rara aves
Tuesday, September 28, 2010 at 4:12PM
Sue Wetmore in rare birds

Rare bird - now what? You’re out enjoying a day of birding when an unfamiliar bird pops into view. You quickly go through your mental files only to find the bird doesn’t fit anything you know. Or you know the bird, but the season is wrong (a Cape May Warbler in January, for example). Click here for the Official Vermont Checklist to find out what birds are expected and when.

a rare Ivory Gull thrilled birders in New York and Vermont last winterIf possible, take a photo. The advent of digital cameras and cell phones with cameras has been a boon to birders in recording both common and rare species. Photos can be deceptive, however, so take notes while watching the bird or immediately after. Don’t trust your memory! Be as detailed as possible, noting the overall size of the bird, shape of the bill, tail, and wings, leg and bill color, and any other prominent field marks, as well as behavior and habitat.

Don’t consult your field guide while watching the bird and note taking. Use the time instead to observe the bird and jot down all the details. If possible, and the bird hangs around, contact a birding friend to meet you for a second opinion (another advantage of cell phones).

Later, if you use eBird, you’ll get message asking you to confirm your observation when you submit your sighting. That will be a clue you might need to submit your documentation. Also, if a bird does not appear on the Vermont Field Card or is out of season, you should probably follow up to see if it should be reported.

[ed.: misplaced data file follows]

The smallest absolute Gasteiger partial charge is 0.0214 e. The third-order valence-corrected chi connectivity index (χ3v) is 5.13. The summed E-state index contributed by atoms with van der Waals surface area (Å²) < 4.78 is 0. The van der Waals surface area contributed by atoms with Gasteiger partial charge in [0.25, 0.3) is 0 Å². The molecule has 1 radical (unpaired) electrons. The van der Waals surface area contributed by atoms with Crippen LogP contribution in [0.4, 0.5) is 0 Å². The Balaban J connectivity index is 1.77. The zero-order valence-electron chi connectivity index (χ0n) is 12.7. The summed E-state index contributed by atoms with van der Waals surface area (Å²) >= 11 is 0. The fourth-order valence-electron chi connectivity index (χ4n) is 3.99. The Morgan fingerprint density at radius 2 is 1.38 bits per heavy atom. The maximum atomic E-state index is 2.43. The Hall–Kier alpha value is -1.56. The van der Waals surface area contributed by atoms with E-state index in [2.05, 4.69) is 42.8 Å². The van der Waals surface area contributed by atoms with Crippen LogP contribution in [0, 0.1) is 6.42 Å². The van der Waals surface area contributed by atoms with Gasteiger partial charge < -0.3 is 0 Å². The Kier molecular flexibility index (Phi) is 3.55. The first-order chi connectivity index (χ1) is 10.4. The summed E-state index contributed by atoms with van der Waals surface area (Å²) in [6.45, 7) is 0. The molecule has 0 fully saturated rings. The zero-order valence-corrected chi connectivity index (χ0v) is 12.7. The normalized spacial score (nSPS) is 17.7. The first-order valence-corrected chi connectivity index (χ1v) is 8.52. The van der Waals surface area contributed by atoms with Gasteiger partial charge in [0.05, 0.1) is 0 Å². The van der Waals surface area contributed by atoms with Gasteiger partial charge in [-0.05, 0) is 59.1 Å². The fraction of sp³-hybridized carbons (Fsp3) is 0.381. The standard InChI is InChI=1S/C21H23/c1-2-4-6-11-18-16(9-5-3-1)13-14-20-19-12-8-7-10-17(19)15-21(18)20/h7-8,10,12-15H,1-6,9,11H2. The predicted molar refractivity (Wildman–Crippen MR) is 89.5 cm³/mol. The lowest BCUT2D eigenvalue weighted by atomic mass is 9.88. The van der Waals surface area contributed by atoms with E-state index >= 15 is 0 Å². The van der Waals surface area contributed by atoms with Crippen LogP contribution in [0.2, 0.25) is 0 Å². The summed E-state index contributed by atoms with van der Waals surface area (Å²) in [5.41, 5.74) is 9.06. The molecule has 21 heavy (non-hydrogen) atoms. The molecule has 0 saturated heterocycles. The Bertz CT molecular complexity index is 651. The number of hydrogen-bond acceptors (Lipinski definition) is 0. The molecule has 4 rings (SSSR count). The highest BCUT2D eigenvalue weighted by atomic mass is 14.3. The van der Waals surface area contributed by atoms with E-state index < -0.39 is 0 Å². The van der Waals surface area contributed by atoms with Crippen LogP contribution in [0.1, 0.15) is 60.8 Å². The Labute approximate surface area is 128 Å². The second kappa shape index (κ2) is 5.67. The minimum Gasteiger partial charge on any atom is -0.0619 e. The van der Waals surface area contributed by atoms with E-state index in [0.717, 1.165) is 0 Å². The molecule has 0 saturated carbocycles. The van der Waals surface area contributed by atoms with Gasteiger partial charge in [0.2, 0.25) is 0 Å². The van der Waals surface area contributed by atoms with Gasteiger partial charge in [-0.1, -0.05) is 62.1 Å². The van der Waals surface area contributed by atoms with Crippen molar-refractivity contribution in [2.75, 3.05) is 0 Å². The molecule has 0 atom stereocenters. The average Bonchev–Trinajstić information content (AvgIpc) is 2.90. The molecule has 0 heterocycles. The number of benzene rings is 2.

As a member of the Records of Vermont Committee, I have reviewed many reports only to find that the person submitting the data did not include sufficient details. That doesn’t mean the bird wasn’t there. It means there wasn’t enough detail to convince the committee that the bird was not mistaken for another species.

It is important to report all potential rare or unusual species so that ornithologists and conservation biologists can track trends in bird populations. It also alerts the birding community to be on the lookout for any species that may be expanding into the area (and the opportunity to add to life lists.)

Reporting detailed documentation, known as a RSD (Rare Species Documentation), can be done online the Vermont Center of Ecostudies. Click here to find compete instructions for reporting your observation, as well as helpful hints on what makes a good report. You will also find a list of the birds that require documentation and under what circumstances. For example, Yellow-breasted Chat always requires documentation in Vermont while it’s only necessary for Pied-billed Grebes if evidence of breeding is observed.

Annually a report of the year’s rare species is published and can be accessed by clicking here. It's interesting reading. And it's a real thrill to have your report accepted.

So the next time an unusual bird comes into view, watch it like a hawk and get the details. 

 

 

 

Article originally appeared on Rutland County Audubon Society - Birds and Bird Watching in Rutland County, Vermont, USA (http://rutlandcountyaudubon.org/).
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